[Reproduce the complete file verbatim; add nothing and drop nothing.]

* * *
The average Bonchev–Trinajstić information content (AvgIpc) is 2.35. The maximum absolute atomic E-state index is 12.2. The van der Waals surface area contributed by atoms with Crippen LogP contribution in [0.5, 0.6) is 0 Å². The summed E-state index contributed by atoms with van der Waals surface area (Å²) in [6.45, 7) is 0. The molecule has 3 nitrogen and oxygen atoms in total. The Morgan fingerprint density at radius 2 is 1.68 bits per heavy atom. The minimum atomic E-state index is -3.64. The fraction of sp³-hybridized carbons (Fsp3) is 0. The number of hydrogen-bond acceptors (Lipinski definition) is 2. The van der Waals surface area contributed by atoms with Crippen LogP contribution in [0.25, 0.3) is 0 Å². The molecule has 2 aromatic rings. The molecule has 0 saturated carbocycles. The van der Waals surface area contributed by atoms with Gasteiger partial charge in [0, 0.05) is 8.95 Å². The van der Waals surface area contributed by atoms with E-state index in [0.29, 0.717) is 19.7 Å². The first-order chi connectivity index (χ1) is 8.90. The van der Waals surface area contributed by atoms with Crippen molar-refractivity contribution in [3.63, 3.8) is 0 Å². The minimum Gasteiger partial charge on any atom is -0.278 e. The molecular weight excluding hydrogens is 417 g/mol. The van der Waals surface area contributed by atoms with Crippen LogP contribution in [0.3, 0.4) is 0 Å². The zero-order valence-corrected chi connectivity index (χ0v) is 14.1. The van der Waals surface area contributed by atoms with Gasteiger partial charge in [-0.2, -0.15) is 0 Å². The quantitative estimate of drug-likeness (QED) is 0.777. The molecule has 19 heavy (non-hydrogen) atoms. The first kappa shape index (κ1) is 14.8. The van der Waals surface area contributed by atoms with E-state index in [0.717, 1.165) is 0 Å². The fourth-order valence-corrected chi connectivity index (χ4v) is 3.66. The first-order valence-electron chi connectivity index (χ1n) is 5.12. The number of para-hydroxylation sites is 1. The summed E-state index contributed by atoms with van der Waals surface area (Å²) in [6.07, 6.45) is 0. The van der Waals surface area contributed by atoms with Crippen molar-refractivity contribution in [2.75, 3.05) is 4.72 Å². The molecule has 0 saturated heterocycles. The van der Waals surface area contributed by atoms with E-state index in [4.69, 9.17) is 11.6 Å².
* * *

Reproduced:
The average Bonchev–Trinajstić information content (AvgIpc) is 2.35. The maximum absolute atomic E-state index is 12.2. The van der Waals surface area contributed by atoms with Crippen LogP contribution in [0.5, 0.6) is 0 Å². The summed E-state index contributed by atoms with van der Waals surface area (Å²) in [6.45, 7) is 0. The molecule has 3 nitrogen and oxygen atoms in total. The Morgan fingerprint density at radius 2 is 1.68 bits per heavy atom. The minimum atomic E-state index is -3.64. The fraction of sp³-hybridized carbons (Fsp3) is 0. The number of hydrogen-bond acceptors (Lipinski definition) is 2. The van der Waals surface area contributed by atoms with Crippen LogP contribution in [0.25, 0.3) is 0 Å². The molecule has 2 aromatic rings. The molecule has 0 saturated carbocycles. The van der Waals surface area contributed by atoms with Gasteiger partial charge in [0, 0.05) is 8.95 Å². The van der Waals surface area contributed by atoms with E-state index in [0.29, 0.717) is 19.7 Å². The first-order chi connectivity index (χ1) is 8.90. The van der Waals surface area contributed by atoms with Crippen molar-refractivity contribution in [3.63, 3.8) is 0 Å². The minimum Gasteiger partial charge on any atom is -0.278 e. The molecular weight excluding hydrogens is 417 g/mol. The van der Waals surface area contributed by atoms with Crippen LogP contribution in [0.3, 0.4) is 0 Å². The zero-order valence-corrected chi connectivity index (χ0v) is 14.1. The van der Waals surface area contributed by atoms with Gasteiger partial charge in [-0.2, -0.15) is 0 Å². The quantitative estimate of drug-likeness (QED) is 0.777. The molecule has 19 heavy (non-hydrogen) atoms. The first kappa shape index (κ1) is 14.8. The van der Waals surface area contributed by atoms with E-state index in [0.717, 1.165) is 0 Å². The fourth-order valence-corrected chi connectivity index (χ4v) is 3.66. The first-order valence-electron chi connectivity index (χ1n) is 5.12. The number of para-hydroxylation sites is 1. The summed E-state index contributed by atoms with van der Waals surface area (Å²) in [6.07, 6.45) is 0. The van der Waals surface area contributed by atoms with Crippen molar-refractivity contribution in [2.75, 3.05) is 4.72 Å². The molecule has 0 saturated heterocycles. The van der Waals surface area contributed by atoms with E-state index in [4.69, 9.17) is 11.6 Å².